Malcolm Dawson writes: As far as I am aware none of the Salut! Sunderland contributors made the trip to Denmark for last night’s 1-0 win, which explains the lack of a Sixer’s Seven and Soapbox. I did think of going, if only to continue my search for Europe’s best beer and sausage combo whilst watching SAFC. Denmark and Germany (slipped over the border from Arnhem) are just ahead of Holland, France and Portugal in this gourmet contest, so another visit to Scandinavia would only have served to add weight to my argument and waistline. I had already made several commitments to other people this week, including an appointment for a fasting cholesterol test, when the fixture was announced and I couldn’t be fashed to alter my plans. Danish sausage and beer would have meant delaying the blood letting for at least a month and getting back in time for the start of the Test Match at Chester-le Street would have been a rush.
But in the true spirit of fandom, two of the regulars did take in a Sunderland game last evening, travelling independently to a famous North Yorkshire spa town, where Agatha Christie once went missing, I made a speech to the NUT conference (though that might have been Scarborough) and my brother reckoned he had his first ever haddock whilst on a stag weekend (I know my imagination’s running riot too!)
You can read Pete Sixsmith’s report here, whilst following this link will allow you to see Ken Gambles’ take on the game.
Declining to taste the vile tasting Spa waters of this most attractive of Yorkshire towns, I opted for a very impressive pint of White Rose Bitter in the equally impressive Old Bell Tavern, in the company of my cousin and her husband, both long time Harrogate residents. Kevin is a Leeds United ticket holder and was still rejoicing at the departures of Messrs. Warnock and Bates, one because of the dire football played and the other because he really is one of the things that all football fans dislike. I have yet to hear anybody say a good word about Bates, dating back to a former work colleague who is a long standing Oldham Athletic fan and who remembers him from the 60s when he strutted around the boardroom at Boundary Park.
An enjoyable hour was spent in the company of my 90 year old Aunt, an indomitable lady with an immaculate Irish pedigree, who reminisced about the Leeds that she grew up in during the 1920’s and 30’s and who was still mentally alert enough to discuss the merits of Development Squads playing at Conference North clubs. Well, maybe I made that up as she couldn’t really understand what Sunderland were doing playing in the rather genteel town where she had lived for the last 13 years. But Harrogate seemed a preferable destination to Denmark, particularly as my pint of White Rose came in at £4 less than the Carlsberg being consumed by those who had departed for the Viking lands.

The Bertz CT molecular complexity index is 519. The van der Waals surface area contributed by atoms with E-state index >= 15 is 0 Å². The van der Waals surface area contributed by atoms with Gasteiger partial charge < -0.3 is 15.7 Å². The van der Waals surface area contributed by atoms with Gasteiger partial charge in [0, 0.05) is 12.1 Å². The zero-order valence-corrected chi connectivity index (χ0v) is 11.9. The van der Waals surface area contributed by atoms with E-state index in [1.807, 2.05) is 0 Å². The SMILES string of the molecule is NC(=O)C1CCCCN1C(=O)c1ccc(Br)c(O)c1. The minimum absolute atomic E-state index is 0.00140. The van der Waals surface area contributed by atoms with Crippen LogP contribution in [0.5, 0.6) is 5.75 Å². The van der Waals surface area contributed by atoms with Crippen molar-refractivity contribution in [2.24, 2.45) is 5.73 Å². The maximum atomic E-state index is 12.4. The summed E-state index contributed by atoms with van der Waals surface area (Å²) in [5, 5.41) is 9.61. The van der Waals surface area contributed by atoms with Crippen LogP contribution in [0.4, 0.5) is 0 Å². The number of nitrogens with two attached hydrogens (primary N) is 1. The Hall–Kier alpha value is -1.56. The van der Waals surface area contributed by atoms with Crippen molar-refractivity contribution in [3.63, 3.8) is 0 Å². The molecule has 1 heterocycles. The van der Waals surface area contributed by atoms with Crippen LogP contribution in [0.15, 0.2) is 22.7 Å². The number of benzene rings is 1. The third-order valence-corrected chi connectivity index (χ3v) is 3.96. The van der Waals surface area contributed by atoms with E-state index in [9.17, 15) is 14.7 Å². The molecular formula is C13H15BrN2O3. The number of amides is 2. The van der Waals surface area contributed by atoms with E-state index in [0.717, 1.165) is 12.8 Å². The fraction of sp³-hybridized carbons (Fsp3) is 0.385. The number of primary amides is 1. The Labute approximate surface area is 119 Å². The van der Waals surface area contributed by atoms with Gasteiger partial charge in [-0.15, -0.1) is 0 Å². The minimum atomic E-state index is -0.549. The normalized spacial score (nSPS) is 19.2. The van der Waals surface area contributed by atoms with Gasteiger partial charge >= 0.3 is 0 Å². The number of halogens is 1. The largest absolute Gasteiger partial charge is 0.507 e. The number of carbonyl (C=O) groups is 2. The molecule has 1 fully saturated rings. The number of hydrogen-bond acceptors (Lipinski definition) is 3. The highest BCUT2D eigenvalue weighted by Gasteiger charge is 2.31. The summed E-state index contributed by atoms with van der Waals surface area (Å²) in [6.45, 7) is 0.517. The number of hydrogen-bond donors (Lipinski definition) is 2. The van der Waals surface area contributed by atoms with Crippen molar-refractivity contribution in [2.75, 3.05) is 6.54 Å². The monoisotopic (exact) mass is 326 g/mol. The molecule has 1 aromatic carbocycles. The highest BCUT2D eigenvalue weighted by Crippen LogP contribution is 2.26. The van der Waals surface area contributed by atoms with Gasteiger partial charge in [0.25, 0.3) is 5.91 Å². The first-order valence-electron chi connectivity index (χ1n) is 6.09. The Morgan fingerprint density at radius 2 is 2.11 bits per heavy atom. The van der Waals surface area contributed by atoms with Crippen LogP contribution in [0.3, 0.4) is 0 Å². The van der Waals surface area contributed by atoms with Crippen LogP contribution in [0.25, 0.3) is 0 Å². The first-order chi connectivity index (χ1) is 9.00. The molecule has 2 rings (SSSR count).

It was a pleasant night at Wetherby Road and a good crowd (over 600) had assembled to watch Town take on the Development Squad. It was a strong Sunderland team as well, with Phil Bardsley continuing his tour of non-league grounds, Billy Knott hoping to impress and Duncan Watmore returning to the ground where he scored the opening goal in a 2-1 win for Altrincham last season.
It was Town who took the lead when former Shildon player Alan White bundled a corner over the line after some less than impressive defending and some poor goalkeeping from 18 year old Max Stryjek. A well taken goal from Duncan Watmore levelled the scores and then an excellent free kick from Billy Knott put us ahead. Watmore and Adam Mitchell missed chances to put the game to bed before the interval, but the general consensus among the Town cognoscenti was that this was a good side.
The second half saw fewer chances as Harrogate tightened up at the back and pushed forward down the flanks, thanks to a nippy winger called Dominic Rowe. He gave Liam Marrs a tough time but there was nobody sharp enough to get on the end of his crosses and we held out for a win. Kevin Ball was in charge, still limping after an operation and the imparter of good advice to his young charges. His mastery of the rhetorical question was evident here in this conversation with full back Scott Ferguson; “Did you see to pick up that winger, Scotty?” Pause. “No you bloody didn’t. Make sure you do next time”. He did.
Gordon Armstrong was also there and he passed on a complimentary ticket to me and another Sunderland fan standing in the queue to get in, which was very kind of him. He is a players’ agent now and looks after the affairs of some of the Development Squad. He may well be looking to get at least two of the names he mentioned loan moves to Football League clubs in the next few months if they are to progress.
It was a pleasant drive home, made more enjoyable by Stuart Maconie’s People Songs on Radio 2, focusing on Northern Ireland in the 70’s and 80’s and built around Paul McCartney’s “Let’s Give Ireland Back to the Irish”. Fine sentiments, but an execrable song.
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